"I want to know everything."
Translation:Я хочу знать всё.
In the Nominative все means all people and всё means all things. English, on the surface, prefers to use "every" to state something about "all" objects, which conveniently lets you render «все» as "everyone" (only plural) and «всё» as "everything" (which is singular).
- pay attention to the context when dealing with authentic material. In print Ё is rarely used, primarily to resolve ambiguity. Sadly, it is not in much use EVEN to resolve ambiguity (все/всё) or the pronunciation of words a speaker may not know (Шрёдингер). However, any decent book for a foreign learner will consistently use Ё and will often show stress, too (the latter will also hold for books for little kids).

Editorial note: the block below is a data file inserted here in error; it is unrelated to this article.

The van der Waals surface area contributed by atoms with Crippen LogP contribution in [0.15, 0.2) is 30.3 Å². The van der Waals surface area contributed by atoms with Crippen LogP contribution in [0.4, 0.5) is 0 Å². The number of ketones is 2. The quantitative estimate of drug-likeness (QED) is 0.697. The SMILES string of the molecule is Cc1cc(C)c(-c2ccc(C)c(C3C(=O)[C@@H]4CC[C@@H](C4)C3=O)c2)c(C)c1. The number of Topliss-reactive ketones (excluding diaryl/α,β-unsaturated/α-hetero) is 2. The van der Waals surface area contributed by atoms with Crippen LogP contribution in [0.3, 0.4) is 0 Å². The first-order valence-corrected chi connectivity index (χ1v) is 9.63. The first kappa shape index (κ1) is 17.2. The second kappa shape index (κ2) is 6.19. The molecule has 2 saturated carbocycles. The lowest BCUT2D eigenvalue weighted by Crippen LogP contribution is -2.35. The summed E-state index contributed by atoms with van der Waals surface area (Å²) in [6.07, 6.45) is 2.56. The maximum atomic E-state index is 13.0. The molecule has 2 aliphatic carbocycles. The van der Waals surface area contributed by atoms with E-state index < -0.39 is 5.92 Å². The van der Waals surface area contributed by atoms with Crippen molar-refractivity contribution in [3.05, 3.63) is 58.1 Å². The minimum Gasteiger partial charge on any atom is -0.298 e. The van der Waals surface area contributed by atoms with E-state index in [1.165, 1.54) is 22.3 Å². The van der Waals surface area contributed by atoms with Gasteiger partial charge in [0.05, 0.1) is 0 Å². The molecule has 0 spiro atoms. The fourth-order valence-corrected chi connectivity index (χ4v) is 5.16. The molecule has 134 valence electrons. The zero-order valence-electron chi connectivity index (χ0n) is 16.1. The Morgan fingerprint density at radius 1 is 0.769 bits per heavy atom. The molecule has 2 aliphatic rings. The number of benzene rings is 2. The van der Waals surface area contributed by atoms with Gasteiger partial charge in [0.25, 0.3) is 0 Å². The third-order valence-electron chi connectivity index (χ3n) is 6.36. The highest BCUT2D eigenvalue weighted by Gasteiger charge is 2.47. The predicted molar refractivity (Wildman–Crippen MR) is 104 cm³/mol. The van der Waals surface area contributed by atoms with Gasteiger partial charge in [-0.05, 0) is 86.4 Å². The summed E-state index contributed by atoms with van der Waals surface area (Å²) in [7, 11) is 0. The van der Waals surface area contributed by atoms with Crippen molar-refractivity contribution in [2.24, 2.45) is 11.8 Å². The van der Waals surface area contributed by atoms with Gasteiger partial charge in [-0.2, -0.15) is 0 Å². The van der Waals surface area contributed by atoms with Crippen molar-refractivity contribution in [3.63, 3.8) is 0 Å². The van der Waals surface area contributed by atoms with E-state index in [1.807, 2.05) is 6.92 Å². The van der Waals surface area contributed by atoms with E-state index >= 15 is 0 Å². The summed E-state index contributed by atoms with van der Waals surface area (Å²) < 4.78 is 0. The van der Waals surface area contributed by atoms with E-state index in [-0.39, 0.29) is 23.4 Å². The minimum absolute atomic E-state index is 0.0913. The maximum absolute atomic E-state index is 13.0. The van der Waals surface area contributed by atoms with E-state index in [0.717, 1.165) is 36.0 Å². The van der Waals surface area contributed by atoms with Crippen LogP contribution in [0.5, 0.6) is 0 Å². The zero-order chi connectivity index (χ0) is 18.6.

You can also take a step back and try to look at the whole paradigm of the adjectival modifier весь (all, entire):
- Nominative: весь (m), вся (f), всё (n), все (pl)
- Genitive: всего (m), всей (f), всего (n), всех (pl)
- Prepositional: всём (m), всей (f), всём (n), всех (pl)
And so on. Such a table has all necessary forms: we use neuter singular forms for "all stuff" and plural forms for "all people". Come to think of it, this corresponds well to how, for instance, impersonal sentences show number and/or gender agreement:
- Тогда было холодно. = It was cold then. (undefined subject standing for forces of nature is inanimate and takes neuter)
- Меня зовут Василий. = lit. "They" call me Vasiliy. (unspecified 3rd person agents are people)